Photos courtesy of Music Tastes Good Art Director Nicolassa (Niko) Galvez.
Dabs and Myla, of DabsMyla, create work around the world, and are lauded internationally for their versatile practice, which ranges from site-specific installations, to traditional gallery-hung paintings, to murals, sculptures, animations and more.
The creative couple’s latest mural, which they started Thursday and completed Sunday, truly took an art-loving Long Beach village to make happen.
DabsMyla had told Music Tastes Good’s (MTG) talent buyer, Jon Halperin that they were looking for a wall in Long Beach, who then reached out to MTG Art Director Nicolassa (Niko) Galvez, who spoke to the Bixby Knolls Business Improvement Association (BKBIA), whose staff started scouting the area for a fitting wall.
"When Niko said she had DabsMyla looking around for a wall I told her, 'We have it. Don't look anywhere else,’” Blair Cohn, BKBIA’s executive director, said. “We were thrilled to have this opportunity to have such amazing artists come to Bixby Knolls to do a mural.”
Located just down the street from SteelCraft, near Bixby Road and Long Beach Boulevard, the mural was painted on the side of the building that houses Power of One fitness center. The property owners, Tara and Colin Van Deusen, agreed to have the mural painted, and AJ Patel from Hotel Salina, located across from the mural site, gave the artists a room to rest in during the installation, and Spray Planet provided the paint.
"I have worked with several artists and, especially with public art at this scale, there can be some obstacles in getting all the pieces together to make a successful project,” Galvez said. “But this mural came together almost effortlessly.”
Having moved from Australia to Los Angeles in 2009, this is the fourth time the husband-and-wife duo have brought their creativity to Long Beach, and the Bixby Knolls area is now all the more colorful thanks to them.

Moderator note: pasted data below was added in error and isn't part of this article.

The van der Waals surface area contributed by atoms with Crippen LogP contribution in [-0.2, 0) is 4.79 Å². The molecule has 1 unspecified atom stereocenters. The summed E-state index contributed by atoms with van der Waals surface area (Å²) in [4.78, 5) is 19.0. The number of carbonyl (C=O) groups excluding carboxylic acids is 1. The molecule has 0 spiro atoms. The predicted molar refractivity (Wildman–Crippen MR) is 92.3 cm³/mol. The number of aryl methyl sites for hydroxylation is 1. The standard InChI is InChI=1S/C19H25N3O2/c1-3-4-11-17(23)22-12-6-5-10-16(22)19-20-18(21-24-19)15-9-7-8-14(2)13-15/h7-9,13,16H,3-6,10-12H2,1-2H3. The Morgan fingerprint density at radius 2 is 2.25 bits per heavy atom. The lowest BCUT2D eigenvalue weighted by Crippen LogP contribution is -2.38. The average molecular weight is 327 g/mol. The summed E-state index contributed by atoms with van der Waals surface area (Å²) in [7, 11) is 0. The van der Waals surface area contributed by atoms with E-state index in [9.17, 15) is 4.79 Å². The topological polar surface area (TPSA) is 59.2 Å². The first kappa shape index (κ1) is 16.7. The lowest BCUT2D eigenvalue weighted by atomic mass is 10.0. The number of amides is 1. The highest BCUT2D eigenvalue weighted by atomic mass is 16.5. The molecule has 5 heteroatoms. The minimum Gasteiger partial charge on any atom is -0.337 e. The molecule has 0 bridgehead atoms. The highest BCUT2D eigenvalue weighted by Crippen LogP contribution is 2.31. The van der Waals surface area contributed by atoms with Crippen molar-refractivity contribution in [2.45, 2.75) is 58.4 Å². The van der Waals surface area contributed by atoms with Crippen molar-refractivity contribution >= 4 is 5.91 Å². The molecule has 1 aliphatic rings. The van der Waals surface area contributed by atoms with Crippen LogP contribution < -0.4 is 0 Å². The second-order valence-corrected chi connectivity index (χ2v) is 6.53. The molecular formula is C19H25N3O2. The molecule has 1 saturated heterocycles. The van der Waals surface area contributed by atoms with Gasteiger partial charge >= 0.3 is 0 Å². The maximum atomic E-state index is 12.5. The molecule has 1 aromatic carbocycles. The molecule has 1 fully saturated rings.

“We jumped at the chance to make the project happen and the property owners were on board from the beginning,” Cohn said. “The mural looks gorgeous and is a perfect fit for that location and for our district. Another win.”
The wall presented DabsMyla an opportunity to take themes from their current works outside of the studio.
Based off a series of paintings that play with the idea of the traditional still-life, where inanimate subject matter, such as flowers and fruit, vases and books, were often depicted hyper-realistically throughout history, Dabs and Myla incorporated that concept with their own style to paint a scene of knick knacks, using actual objects from their own work space, as well as one of their many trippy characters.
“We’ve really been wanting to transfer that onto a mural and we just haven’t had the right wall or the right opportunity which we thought would be fitting for it,” Dabs told the Post. “That’s why we were really excited to paint this wall in Bixby Knolls.”
The gigantic vase on the far right of the mural is based on one that sits in their studio, collected from a trip to India about a year and half ago, he added. The artists have also been incorporating cacti and other desert-related imagery into their recent works.
The two are currently spending a great deal of their time in their studio, preparing for an exhibition scheduled for later this year, with more details to be announced, said Myla. While there hasn’t been much time to paint as many walls as they’re used to, DabsMyla are making a point to get outside this summer and paint at least a couple, “just to fulfill that itch,” said Dabs.
“[...]It took years of us working together to refine what it is that we were doing, so it’s a very seamless thing now where we can go from painting in our studio and then translate similar imagery to a wall outside or pull different elements from our paintings or from our murals and then create sculptures out of them[..],” Myla said, when asked about the couple’s ability to move fluidly between different forms of art.
ComplexCon attendees may remember DabsMyla’s Visions & Dimensions, a three dimensional painting and collaboration with Los Angeles-based furniture makers, Modernica, where those on the convention floor were able to walk among larger-than-life-size sculptures from the artists’ “psychedelic, character-driven world.”
File photo by Asia Morris of DabsMyla’s Visions & Dimensions installation from ComplexCon 2016.
“I love how—it’s close to Los Angeles—but it’s so small, there’s a good sense of community in Long Beach and all the people who live there are really responsive to the things that we do there and they seem really appreciative of it and that’s always such a cool experience for us,” Dabs said.
Power of One is located at 3821 Long Beach Boulevard.